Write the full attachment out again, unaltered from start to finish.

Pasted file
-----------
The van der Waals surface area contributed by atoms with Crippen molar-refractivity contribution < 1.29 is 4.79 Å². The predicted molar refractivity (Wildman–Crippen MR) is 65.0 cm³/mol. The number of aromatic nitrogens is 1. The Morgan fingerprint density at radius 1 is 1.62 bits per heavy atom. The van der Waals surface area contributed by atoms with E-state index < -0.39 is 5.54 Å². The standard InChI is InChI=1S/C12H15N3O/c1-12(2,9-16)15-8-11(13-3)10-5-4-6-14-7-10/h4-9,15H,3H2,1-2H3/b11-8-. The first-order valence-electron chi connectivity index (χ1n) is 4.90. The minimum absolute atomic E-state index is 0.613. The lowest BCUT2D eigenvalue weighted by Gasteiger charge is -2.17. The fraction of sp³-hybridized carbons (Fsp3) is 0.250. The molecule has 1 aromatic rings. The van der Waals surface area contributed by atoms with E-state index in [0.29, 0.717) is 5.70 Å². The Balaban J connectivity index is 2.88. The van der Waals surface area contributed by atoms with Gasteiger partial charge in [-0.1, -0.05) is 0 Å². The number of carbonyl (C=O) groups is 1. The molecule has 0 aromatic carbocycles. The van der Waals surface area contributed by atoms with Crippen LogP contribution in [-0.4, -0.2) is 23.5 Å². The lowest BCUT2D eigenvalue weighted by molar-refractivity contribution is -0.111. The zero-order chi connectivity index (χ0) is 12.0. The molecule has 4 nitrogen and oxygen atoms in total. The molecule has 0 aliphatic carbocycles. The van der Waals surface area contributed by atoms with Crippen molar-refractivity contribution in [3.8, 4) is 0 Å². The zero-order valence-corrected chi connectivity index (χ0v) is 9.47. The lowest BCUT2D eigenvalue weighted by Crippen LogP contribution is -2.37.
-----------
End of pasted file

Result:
The van der Waals surface area contributed by atoms with Crippen molar-refractivity contribution < 1.29 is 4.79 Å². The predicted molar refractivity (Wildman–Crippen MR) is 65.0 cm³/mol. The number of aromatic nitrogens is 1. The Morgan fingerprint density at radius 1 is 1.62 bits per heavy atom. The van der Waals surface area contributed by atoms with E-state index < -0.39 is 5.54 Å². The standard InChI is InChI=1S/C12H15N3O/c1-12(2,9-16)15-8-11(13-3)10-5-4-6-14-7-10/h4-9,15H,3H2,1-2H3/b11-8-. The first-order valence-electron chi connectivity index (χ1n) is 4.90. The minimum absolute atomic E-state index is 0.613. The lowest BCUT2D eigenvalue weighted by Gasteiger charge is -2.17. The fraction of sp³-hybridized carbons (Fsp3) is 0.250. The molecule has 1 aromatic rings. The van der Waals surface area contributed by atoms with E-state index in [0.29, 0.717) is 5.70 Å². The Balaban J connectivity index is 2.88. The van der Waals surface area contributed by atoms with Gasteiger partial charge in [-0.1, -0.05) is 0 Å². The number of carbonyl (C=O) groups is 1. The molecule has 0 aromatic carbocycles. The van der Waals surface area contributed by atoms with Crippen LogP contribution in [-0.4, -0.2) is 23.5 Å². The lowest BCUT2D eigenvalue weighted by molar-refractivity contribution is -0.111. The zero-order chi connectivity index (χ0) is 12.0. The molecule has 4 nitrogen and oxygen atoms in total. The molecule has 0 aliphatic carbocycles. The van der Waals surface area contributed by atoms with Crippen molar-refractivity contribution in [3.8, 4) is 0 Å². The zero-order valence-corrected chi connectivity index (χ0v) is 9.47. The lowest BCUT2D eigenvalue weighted by Crippen LogP contribution is -2.37.